It is usual to report the 95% confidence intervals for a research finding. This tells you the range of values within which there is a 95% chance that the true value lies. In other words, if an RCT finds that something is 2.5 times more common in one situation than in another, it might report this Relative Risk (RR) as RR 2.5 (95%CI 1.6 to 3.2). That means that the most likely value for the RR is 2.5, and there is a 95% chance that the true value lies between 1.6 and 3.2. However, there is a 5% chance that the true value is higher or lower than these limits (in fact a 2.5% chance that the RR is less than 1.6, and a 2.5% chance that it is greater than 3.2). This means we can be fairly confident that the outcome being measured really is more common in the one situation than in the other.
If both the upper and lower confidence intervals are less than one, then this also indicates that the result is statistically significant, but that there is a reduction rather than an increase in the risk.
For a result to be statistically significant both figures must be greater than one or both less than one. This indicates that it is likely that the study has identified a real effect. If the lower number is less than one (which implies that the effect is to reduce the risk) and the upper figure is greater than one (which implies that it increases the risk) the result is not statistically significant. The study does not show the whether the risk is reduced or increased in one situation compared to the other.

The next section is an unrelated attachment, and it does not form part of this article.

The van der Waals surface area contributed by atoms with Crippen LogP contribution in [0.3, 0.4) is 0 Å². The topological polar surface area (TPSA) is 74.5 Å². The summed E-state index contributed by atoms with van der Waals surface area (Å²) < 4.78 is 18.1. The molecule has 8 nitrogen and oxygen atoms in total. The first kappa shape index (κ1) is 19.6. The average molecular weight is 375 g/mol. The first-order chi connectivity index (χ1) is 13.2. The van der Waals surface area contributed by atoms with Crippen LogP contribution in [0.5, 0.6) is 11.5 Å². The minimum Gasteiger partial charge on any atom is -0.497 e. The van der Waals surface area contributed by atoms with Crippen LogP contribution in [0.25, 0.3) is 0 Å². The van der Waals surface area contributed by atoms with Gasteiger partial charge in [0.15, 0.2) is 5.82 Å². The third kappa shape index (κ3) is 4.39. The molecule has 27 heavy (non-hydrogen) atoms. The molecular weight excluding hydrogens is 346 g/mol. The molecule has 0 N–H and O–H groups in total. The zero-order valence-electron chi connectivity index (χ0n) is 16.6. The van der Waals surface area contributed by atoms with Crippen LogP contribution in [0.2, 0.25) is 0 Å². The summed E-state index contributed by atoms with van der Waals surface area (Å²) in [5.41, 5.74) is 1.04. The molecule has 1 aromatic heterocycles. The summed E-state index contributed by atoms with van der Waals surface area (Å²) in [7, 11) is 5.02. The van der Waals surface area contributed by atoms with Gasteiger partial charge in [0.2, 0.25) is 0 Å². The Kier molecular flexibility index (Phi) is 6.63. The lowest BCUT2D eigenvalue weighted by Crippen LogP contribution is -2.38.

When the numbers number in the confidence interval are very different, this is referred to as having a wide confidence interval. This means we can be confident that there is an effect, but not very sure how big the effect is. We can still say what the most likely value is, but the true increase in risk could be anything from almost none and to many times higher.